Interview with Sandra Feldman

OK, now, we're, we're, we're back in '67. Why were you chosen to be the field representative in Ocean Hill-Brownsville? I want to get a little bit of your background.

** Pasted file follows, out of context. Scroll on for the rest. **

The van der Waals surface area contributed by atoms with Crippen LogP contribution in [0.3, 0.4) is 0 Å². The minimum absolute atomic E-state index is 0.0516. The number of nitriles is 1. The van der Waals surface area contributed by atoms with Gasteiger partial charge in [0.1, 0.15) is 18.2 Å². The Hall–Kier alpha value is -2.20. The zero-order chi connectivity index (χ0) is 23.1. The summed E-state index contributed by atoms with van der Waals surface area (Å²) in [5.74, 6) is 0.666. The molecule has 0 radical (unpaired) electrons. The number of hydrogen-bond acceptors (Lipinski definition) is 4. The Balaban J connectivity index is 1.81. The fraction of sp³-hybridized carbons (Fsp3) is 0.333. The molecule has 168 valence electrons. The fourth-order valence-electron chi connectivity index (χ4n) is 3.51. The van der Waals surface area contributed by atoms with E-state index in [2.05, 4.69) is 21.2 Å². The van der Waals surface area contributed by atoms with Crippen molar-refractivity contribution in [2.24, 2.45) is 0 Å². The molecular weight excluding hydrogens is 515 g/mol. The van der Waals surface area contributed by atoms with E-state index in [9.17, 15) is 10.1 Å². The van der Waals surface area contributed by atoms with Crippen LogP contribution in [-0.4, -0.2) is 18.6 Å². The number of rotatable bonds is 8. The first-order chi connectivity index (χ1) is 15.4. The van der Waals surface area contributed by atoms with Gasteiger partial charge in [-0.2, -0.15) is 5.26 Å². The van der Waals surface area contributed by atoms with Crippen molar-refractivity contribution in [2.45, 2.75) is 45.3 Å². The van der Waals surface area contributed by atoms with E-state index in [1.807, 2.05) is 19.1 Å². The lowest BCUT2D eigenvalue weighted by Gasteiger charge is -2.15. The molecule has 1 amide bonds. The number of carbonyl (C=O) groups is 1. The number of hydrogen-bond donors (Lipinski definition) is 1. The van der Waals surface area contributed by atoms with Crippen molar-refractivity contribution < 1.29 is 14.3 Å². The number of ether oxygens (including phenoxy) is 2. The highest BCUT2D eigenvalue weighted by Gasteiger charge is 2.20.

Well, I had just started working for the union as a field representative but I had come out of a, out of an activist background. I had been very active in the Civil Rights Movement. I was a member of Harlem Corps. I had b- taken part in the, ah, Route 40 freedom rides. I had been arrested right outside of, ah, Baltimore on those freedom rides. And I spent, ah, the summer of '63 as a volunteer organizer for the march on Washington, working closely with Bayard Rustin, ah, up in the headquarters in Harlem. So, ah, I knew a lot of people in the city and in the, in the community. And I suppose that that was the reason, ah, why I sent out there. Also my, my philosophical bent, ah, was the same then as it is now which is that we've got to work together, that, that the teachers, ah, and the communities that they serve have got to be on the same wavelength for the sake of the education of the kids. And I've, I've always felt very strongly about that. And I suppose that having the background in the Civil Rights Movement, having, ah, friends and, and, and relationships in the community, ah, and having that activist, ah, approach was, was the reason, those were the reasons I guess why I was sent out there.